The High Court ruled that “if the language used in the 2012 agreement is actually put in place, the obligations it contains will not be triggered by the implementation of development under the 2015 approval”. The Court held that it was not possible to interpret the agreement under Article 106 in such a way that the obligations applied to the 2015 authorisation, nor did it consider that the indication of a particular wording would be appropriate in the current circumstances. The High Court examined whether, following an authorisation to supervise dwellings subject to an agreement s106, the authorisations provided for in Article 73 were linked to the agreement for essentially the same development. Christopher Lockhart-Mummery QC analyzes the verdict. Norfolk Homes Limited (“Norfolk Homes”) initially applied for building permits for the development of up to 85 housing units in the village of Holt, Norfolk. The other scenario is to submit a new construction application for a development identical to the one already authorized, but with another S106 or UU agreement. A new building permit necessarily requires a new S106 or UU agreement replacing the existing agreement. There is no planning fee to pay if the new application is submitted within twelve months of the last planning decision. A framework application can be an inexpensive alternative to a full application. Before you do that, you need to think about any other changes that may have occurred in the Planning Directive. For example, CIL may have been put in place or a new affordable housing policy has been adopted.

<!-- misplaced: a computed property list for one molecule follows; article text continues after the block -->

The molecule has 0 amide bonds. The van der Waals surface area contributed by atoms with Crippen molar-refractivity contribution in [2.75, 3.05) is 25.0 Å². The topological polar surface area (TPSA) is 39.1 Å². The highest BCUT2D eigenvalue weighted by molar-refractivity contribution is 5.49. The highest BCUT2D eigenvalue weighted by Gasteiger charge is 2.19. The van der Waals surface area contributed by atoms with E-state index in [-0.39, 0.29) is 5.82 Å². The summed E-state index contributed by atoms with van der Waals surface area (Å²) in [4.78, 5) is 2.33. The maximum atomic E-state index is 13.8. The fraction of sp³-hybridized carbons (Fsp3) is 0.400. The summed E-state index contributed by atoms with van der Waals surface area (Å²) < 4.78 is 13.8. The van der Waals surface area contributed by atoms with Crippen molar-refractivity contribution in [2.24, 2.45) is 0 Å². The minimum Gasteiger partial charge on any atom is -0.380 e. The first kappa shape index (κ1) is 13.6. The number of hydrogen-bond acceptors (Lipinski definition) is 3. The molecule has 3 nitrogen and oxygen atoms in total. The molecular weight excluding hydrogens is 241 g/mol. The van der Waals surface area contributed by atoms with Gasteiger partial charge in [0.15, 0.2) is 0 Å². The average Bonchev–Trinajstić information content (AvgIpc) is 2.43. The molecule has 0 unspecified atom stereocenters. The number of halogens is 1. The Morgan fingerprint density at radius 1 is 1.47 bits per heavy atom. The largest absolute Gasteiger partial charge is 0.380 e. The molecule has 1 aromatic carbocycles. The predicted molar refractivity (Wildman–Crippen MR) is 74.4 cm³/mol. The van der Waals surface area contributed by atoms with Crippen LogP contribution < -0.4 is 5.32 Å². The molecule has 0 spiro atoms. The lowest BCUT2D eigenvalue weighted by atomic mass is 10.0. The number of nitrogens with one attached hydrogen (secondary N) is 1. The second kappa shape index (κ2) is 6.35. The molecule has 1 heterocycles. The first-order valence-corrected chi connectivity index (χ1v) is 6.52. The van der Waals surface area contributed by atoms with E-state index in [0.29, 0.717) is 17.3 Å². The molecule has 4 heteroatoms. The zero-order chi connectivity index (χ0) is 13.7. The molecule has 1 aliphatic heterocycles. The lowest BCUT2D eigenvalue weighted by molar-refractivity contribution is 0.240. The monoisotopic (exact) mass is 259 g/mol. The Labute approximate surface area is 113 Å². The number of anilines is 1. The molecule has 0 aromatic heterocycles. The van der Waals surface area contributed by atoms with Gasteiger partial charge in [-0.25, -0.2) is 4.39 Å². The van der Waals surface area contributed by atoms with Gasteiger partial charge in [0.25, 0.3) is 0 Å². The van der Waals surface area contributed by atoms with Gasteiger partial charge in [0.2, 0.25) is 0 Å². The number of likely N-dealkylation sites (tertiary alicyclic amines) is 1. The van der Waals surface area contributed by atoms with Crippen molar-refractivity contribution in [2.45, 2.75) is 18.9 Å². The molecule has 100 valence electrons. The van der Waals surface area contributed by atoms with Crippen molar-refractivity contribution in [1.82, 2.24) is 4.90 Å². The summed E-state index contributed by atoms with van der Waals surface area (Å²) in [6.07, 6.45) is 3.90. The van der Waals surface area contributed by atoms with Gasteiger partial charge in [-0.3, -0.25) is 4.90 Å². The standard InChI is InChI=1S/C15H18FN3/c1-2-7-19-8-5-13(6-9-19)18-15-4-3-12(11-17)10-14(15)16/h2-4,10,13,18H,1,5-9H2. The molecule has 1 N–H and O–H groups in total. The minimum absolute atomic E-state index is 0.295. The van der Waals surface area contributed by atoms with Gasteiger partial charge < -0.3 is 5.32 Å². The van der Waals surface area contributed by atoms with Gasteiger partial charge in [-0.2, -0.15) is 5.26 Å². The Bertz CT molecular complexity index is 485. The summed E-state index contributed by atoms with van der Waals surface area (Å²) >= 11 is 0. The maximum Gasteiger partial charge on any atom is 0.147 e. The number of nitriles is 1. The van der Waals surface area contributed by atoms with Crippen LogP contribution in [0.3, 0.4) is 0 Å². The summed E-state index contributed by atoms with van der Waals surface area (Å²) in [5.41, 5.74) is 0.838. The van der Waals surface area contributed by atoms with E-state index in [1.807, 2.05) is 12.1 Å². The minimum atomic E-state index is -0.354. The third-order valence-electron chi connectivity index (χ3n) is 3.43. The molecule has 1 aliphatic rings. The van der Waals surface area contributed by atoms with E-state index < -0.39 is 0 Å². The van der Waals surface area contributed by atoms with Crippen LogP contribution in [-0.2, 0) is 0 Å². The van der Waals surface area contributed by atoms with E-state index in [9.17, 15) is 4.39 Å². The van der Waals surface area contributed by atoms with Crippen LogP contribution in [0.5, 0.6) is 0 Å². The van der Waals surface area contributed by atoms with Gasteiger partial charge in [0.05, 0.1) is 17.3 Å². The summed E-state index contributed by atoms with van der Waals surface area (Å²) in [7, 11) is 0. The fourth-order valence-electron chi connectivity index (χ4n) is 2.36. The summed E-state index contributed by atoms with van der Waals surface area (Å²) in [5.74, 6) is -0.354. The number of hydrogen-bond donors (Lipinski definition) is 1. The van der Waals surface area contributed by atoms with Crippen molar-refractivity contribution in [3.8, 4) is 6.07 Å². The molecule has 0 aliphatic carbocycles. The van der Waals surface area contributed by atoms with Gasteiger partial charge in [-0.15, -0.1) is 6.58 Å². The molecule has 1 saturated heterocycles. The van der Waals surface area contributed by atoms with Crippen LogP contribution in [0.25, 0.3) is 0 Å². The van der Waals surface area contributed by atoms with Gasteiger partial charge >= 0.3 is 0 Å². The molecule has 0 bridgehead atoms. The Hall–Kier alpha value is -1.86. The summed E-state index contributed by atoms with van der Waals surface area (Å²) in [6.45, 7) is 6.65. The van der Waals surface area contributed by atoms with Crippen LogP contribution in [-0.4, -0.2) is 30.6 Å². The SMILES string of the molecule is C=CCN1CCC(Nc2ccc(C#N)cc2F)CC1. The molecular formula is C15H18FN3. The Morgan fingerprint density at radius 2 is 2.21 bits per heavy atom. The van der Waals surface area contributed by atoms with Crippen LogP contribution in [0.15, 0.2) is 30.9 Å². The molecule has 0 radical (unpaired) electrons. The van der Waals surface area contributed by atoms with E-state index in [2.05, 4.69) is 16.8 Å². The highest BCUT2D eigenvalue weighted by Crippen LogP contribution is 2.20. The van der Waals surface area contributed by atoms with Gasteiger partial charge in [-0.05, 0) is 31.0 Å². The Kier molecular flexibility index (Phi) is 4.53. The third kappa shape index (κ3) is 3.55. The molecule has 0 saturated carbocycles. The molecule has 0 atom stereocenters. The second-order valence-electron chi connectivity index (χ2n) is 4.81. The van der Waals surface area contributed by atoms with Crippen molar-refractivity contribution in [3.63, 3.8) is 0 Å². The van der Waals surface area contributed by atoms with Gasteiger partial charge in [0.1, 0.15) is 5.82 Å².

A framework building permit has been issued for 85 dwellings. The authorization was subject to an agreement s106 which ensured various obligations, in particular with regard to affordable housing. . . .